Gemrig catalogue showing a 'locking' forceps for carrying a suture
needle. See the 1866
Gemrig catalogue. The importance of
this drawing is it shows use of a locking catch between the finger
holes of the forceps, which allows locking the needle in place
during use. See an article on this instrument which dates this
style to 1864 by French maker Mathieu
with detachable handle above, used to ligate or tie-off arteries,
not to 'suture' a wound or incision
|Shown in this image is a
method of using 'quills' on either side of an incision, which would
have been approximated by passing an intra-dermal suture from side
to side and then tightening the suture when tying to draw the two
sides together. ( From Gross's Surgery text, 1856 ).
|An example of what would be
called a 'continuous' suture where the suture needle is passed in a
circular spiral down the length of an incision and tied on each end.
(From, Gross, Surgery text, 1856)
|An example of an interrupted
suture, with individual sutures which were each tied and cut .
The image shows tape between each suture.
From the 1886 Tiemann catalogue,
a discussion of suturing and sutures
|Surgical suture needles from
the 1870's Tiemann catalogue, 67 Chatham St.
From the medical text book
Handbook of Surgical Operations,
(in this collection) written during the Civil War by
the application of the suture the needle and thread are employed. The best
form of needle for general ' use is about two inches in length, and straight
two-thirds of its length, the remaining third being gently curved, with two
cutting edges (Fig. 9). In some cases a needle curved throughout its entire
length is found useful, as where the wound is deeply seated;
finally, the straight needle, with sharp point and three cutting edges, is
the most serviceable form in wounds on a slightly elevated surface. In some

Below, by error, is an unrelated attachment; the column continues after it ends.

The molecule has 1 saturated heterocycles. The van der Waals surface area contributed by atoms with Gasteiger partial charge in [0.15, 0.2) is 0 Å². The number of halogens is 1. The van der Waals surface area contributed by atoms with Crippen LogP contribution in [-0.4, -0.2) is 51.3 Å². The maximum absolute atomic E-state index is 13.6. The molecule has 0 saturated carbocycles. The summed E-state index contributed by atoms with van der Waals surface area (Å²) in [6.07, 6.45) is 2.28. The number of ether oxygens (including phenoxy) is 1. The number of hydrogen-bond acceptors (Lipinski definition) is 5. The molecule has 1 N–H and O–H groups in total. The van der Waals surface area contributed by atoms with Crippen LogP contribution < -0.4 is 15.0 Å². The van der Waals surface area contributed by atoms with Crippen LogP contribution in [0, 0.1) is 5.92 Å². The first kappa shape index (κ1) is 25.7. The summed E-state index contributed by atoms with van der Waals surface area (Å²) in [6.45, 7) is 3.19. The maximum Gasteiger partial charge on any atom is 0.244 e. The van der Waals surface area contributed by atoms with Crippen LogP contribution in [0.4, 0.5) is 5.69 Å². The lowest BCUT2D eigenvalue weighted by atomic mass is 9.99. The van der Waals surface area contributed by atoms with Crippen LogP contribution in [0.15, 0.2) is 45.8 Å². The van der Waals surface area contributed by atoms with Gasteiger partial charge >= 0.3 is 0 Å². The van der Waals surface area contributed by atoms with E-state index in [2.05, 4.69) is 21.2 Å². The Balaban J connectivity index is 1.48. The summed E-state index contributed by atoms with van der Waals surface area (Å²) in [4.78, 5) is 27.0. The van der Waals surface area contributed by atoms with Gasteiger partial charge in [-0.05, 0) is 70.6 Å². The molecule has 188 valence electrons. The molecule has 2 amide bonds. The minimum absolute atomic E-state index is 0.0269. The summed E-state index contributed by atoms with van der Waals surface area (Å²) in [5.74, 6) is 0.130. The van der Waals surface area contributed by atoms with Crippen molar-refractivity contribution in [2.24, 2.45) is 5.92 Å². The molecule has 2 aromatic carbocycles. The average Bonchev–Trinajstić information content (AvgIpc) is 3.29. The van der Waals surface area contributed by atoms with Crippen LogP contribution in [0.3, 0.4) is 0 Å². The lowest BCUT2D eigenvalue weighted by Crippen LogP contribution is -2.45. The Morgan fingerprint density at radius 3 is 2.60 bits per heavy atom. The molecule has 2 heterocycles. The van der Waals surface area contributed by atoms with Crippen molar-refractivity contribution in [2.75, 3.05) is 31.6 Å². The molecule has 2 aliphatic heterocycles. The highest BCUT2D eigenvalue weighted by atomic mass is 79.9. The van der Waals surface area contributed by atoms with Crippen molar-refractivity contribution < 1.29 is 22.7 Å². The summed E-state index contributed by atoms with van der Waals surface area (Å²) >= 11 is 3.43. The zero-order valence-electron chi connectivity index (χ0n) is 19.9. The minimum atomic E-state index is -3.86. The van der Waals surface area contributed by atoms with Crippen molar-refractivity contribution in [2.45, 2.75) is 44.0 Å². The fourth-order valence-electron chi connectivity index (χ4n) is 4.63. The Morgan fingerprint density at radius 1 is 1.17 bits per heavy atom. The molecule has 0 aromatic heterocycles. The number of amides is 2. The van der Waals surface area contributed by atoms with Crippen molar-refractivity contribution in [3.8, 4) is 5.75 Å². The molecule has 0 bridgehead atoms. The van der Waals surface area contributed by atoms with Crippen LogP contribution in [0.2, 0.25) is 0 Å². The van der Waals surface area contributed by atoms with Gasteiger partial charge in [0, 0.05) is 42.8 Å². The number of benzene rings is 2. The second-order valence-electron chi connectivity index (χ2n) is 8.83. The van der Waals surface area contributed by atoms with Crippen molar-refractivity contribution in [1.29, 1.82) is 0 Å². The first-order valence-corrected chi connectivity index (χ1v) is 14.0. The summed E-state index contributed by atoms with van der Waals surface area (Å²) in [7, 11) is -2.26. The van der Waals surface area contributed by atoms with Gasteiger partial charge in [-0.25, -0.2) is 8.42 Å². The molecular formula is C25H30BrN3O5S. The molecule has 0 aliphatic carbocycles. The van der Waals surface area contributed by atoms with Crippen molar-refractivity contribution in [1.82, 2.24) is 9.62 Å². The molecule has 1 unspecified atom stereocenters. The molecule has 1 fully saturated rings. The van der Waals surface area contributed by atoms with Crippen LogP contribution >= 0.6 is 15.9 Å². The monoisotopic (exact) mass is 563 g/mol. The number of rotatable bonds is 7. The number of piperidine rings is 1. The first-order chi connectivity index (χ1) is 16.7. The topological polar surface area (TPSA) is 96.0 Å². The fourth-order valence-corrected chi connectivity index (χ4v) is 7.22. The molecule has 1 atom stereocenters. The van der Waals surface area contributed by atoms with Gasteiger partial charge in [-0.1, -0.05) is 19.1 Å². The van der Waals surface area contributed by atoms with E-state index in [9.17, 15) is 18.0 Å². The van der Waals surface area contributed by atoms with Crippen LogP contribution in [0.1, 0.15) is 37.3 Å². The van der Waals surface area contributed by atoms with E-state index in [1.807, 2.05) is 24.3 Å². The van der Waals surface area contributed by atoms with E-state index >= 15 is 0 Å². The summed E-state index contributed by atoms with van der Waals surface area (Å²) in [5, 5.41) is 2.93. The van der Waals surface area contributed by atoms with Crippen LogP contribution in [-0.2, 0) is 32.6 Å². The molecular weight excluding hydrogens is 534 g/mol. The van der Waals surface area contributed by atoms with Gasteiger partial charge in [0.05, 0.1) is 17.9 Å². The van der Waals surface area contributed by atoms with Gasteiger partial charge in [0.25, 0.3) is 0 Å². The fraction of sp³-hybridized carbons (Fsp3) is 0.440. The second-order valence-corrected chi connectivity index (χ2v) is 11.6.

deeply- seated wounds, a needle with a handle that is fixed or
attached by a screw, will answer a better purpose than either of those
Material for Sutures.—The material used for
sutures may be animal, vegetable, or metallic.
Of the first, catgut has been most frequently
employed; it has, however, never proved reliable.
Of the second, silk is almost universally
selected, and still maintains its supremacy as a suture and a ligature. What
is known as dentists' silk, with three threads, is the best form.
Of the third, the silver wire is preferred, as
combining the least irritating properties with great flexibility. It may be
obtained of different sizes, and the larger should generally be preferred,
as it is less liable to cut the edges of the wound. The wire suture may be
inserted with the common surgical needle, but a needle has been devised by
Mr. Lister, having a groove in the shaft from the eye to the butt, in which
the wire is completely buried, and which thus prevents the mass of
wire occasioned by its being doubled upon itself at the eye. Another needle
answering the same purpose has been invented by Mr. Price , which
has two eyes, and a groove on each surface; the wire is passed from the
lower to the upper, and then doubled and twisted.
There are various forms of suture, as follows:
Interrupted Suture.—A needle of
the desired shape, armed with a ligature of the material chosen, is passed
from without inwards through the right lip of the wound, at a distance from
its margin, varying from a line to one-third of an inch, and being
continued, it should be passed through the left lip from within outwards,
exactly opposite the point of insertion in the right. All the sutures should
be introduced before any are tied; the common reef-knot is then made, and
the ends cut off closely.
Continued Suture.—This suture is that made by
the glover, and consists in passing the needle, as in the interrupted
suture, diagonally, and leaving the thread uninterrupted ; it is used in
wounds of the intestines.
Quilled Suture.—In this suture the double
thread is passed through the lips of the wound, as in the interrupted
suture, but at greater distances, and the ends are tied over quills or
pieces of bougie cut of the proper length. It is used to close deep wounds.